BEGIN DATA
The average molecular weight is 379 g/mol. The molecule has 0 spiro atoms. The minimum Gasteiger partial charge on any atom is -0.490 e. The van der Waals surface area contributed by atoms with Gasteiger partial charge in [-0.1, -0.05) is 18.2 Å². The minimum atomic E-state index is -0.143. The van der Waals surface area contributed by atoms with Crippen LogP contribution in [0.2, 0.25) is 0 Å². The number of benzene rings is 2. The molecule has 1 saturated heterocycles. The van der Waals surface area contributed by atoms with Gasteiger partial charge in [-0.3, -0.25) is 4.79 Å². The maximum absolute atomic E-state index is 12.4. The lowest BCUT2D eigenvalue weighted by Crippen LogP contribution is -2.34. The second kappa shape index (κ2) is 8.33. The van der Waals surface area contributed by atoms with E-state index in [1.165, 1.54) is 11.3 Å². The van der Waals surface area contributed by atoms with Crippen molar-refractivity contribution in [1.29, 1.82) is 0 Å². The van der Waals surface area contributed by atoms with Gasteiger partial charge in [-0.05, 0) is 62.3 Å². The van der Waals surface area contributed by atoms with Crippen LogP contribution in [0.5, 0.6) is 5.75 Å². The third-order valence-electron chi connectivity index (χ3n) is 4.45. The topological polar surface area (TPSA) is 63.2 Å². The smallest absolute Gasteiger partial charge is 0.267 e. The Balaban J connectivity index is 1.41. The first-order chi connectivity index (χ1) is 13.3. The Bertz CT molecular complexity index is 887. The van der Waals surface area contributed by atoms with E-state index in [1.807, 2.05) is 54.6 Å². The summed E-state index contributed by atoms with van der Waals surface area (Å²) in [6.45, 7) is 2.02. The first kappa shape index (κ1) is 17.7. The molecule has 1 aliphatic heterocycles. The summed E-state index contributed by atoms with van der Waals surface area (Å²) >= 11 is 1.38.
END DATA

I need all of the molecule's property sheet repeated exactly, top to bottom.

The average molecular weight is 379 g/mol. The molecule has 0 spiro atoms. The minimum Gasteiger partial charge on any atom is -0.490 e. The van der Waals surface area contributed by atoms with Gasteiger partial charge in [-0.1, -0.05) is 18.2 Å². The minimum atomic E-state index is -0.143. The van der Waals surface area contributed by atoms with Crippen LogP contribution in [0.2, 0.25) is 0 Å². The number of benzene rings is 2. The molecule has 1 saturated heterocycles. The van der Waals surface area contributed by atoms with Gasteiger partial charge in [-0.3, -0.25) is 4.79 Å². The maximum absolute atomic E-state index is 12.4. The lowest BCUT2D eigenvalue weighted by Crippen LogP contribution is -2.34. The second kappa shape index (κ2) is 8.33. The van der Waals surface area contributed by atoms with E-state index in [1.165, 1.54) is 11.3 Å². The van der Waals surface area contributed by atoms with Crippen molar-refractivity contribution in [1.29, 1.82) is 0 Å². The van der Waals surface area contributed by atoms with Gasteiger partial charge in [-0.05, 0) is 62.3 Å². The van der Waals surface area contributed by atoms with Crippen LogP contribution in [0.5, 0.6) is 5.75 Å². The third-order valence-electron chi connectivity index (χ3n) is 4.45. The topological polar surface area (TPSA) is 63.2 Å². The smallest absolute Gasteiger partial charge is 0.267 e. The Balaban J connectivity index is 1.41. The first-order chi connectivity index (χ1) is 13.3. The Bertz CT molecular complexity index is 887. The van der Waals surface area contributed by atoms with E-state index in [1.807, 2.05) is 54.6 Å². The summed E-state index contributed by atoms with van der Waals surface area (Å²) in [6.45, 7) is 2.02. The first kappa shape index (κ1) is 17.7. The molecule has 1 aliphatic heterocycles. The summed E-state index contributed by atoms with van der Waals surface area (Å²) >= 11 is 1.38.